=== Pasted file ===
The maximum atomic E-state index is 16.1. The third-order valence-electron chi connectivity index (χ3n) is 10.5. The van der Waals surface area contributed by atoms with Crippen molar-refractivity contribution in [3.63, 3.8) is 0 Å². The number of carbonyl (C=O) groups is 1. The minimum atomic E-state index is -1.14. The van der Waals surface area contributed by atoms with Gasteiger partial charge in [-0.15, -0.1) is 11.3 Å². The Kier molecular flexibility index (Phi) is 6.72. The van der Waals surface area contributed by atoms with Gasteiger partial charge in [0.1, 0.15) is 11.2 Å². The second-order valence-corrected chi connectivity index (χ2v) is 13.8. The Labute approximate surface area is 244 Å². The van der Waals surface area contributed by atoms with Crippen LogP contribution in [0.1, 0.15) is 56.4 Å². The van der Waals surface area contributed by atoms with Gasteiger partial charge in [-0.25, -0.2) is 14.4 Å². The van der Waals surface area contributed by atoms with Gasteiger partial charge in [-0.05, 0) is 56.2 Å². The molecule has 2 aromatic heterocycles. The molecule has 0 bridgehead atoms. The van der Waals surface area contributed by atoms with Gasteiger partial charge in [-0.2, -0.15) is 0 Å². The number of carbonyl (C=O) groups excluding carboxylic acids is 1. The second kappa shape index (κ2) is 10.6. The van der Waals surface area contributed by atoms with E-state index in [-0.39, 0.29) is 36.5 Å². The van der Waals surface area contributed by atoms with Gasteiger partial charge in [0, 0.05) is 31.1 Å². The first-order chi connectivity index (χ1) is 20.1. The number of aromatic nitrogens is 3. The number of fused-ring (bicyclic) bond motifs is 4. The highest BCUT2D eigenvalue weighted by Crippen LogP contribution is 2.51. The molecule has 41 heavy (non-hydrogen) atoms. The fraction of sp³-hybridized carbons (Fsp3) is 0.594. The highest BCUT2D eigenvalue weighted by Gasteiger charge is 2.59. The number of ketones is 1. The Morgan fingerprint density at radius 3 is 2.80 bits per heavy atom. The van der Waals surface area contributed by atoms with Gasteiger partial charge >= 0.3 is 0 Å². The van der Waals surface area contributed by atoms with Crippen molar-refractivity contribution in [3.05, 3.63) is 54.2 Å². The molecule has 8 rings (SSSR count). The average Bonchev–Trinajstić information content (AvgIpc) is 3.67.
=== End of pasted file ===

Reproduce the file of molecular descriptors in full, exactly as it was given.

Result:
The maximum atomic E-state index is 16.1. The third-order valence-electron chi connectivity index (χ3n) is 10.5. The van der Waals surface area contributed by atoms with Crippen molar-refractivity contribution in [3.63, 3.8) is 0 Å². The number of carbonyl (C=O) groups is 1. The minimum atomic E-state index is -1.14. The van der Waals surface area contributed by atoms with Gasteiger partial charge in [-0.15, -0.1) is 11.3 Å². The Kier molecular flexibility index (Phi) is 6.72. The van der Waals surface area contributed by atoms with Gasteiger partial charge in [0.1, 0.15) is 11.2 Å². The second-order valence-corrected chi connectivity index (χ2v) is 13.8. The Labute approximate surface area is 244 Å². The van der Waals surface area contributed by atoms with Crippen LogP contribution in [0.1, 0.15) is 56.4 Å². The van der Waals surface area contributed by atoms with Gasteiger partial charge in [-0.25, -0.2) is 14.4 Å². The van der Waals surface area contributed by atoms with Gasteiger partial charge in [-0.05, 0) is 56.2 Å². The molecule has 2 aromatic heterocycles. The molecule has 0 bridgehead atoms. The van der Waals surface area contributed by atoms with Gasteiger partial charge in [-0.2, -0.15) is 0 Å². The number of carbonyl (C=O) groups excluding carboxylic acids is 1. The second kappa shape index (κ2) is 10.6. The van der Waals surface area contributed by atoms with E-state index in [-0.39, 0.29) is 36.5 Å². The van der Waals surface area contributed by atoms with Gasteiger partial charge in [0, 0.05) is 31.1 Å². The first-order chi connectivity index (χ1) is 20.1. The number of aromatic nitrogens is 3. The number of fused-ring (bicyclic) bond motifs is 4. The highest BCUT2D eigenvalue weighted by Crippen LogP contribution is 2.51. The molecule has 41 heavy (non-hydrogen) atoms. The fraction of sp³-hybridized carbons (Fsp3) is 0.594. The highest BCUT2D eigenvalue weighted by Gasteiger charge is 2.59. The number of ketones is 1. The Morgan fingerprint density at radius 3 is 2.80 bits per heavy atom. The van der Waals surface area contributed by atoms with Gasteiger partial charge >= 0.3 is 0 Å². The van der Waals surface area contributed by atoms with Crippen molar-refractivity contribution in [3.05, 3.63) is 54.2 Å². The molecule has 8 rings (SSSR count). The average Bonchev–Trinajstić information content (AvgIpc) is 3.67.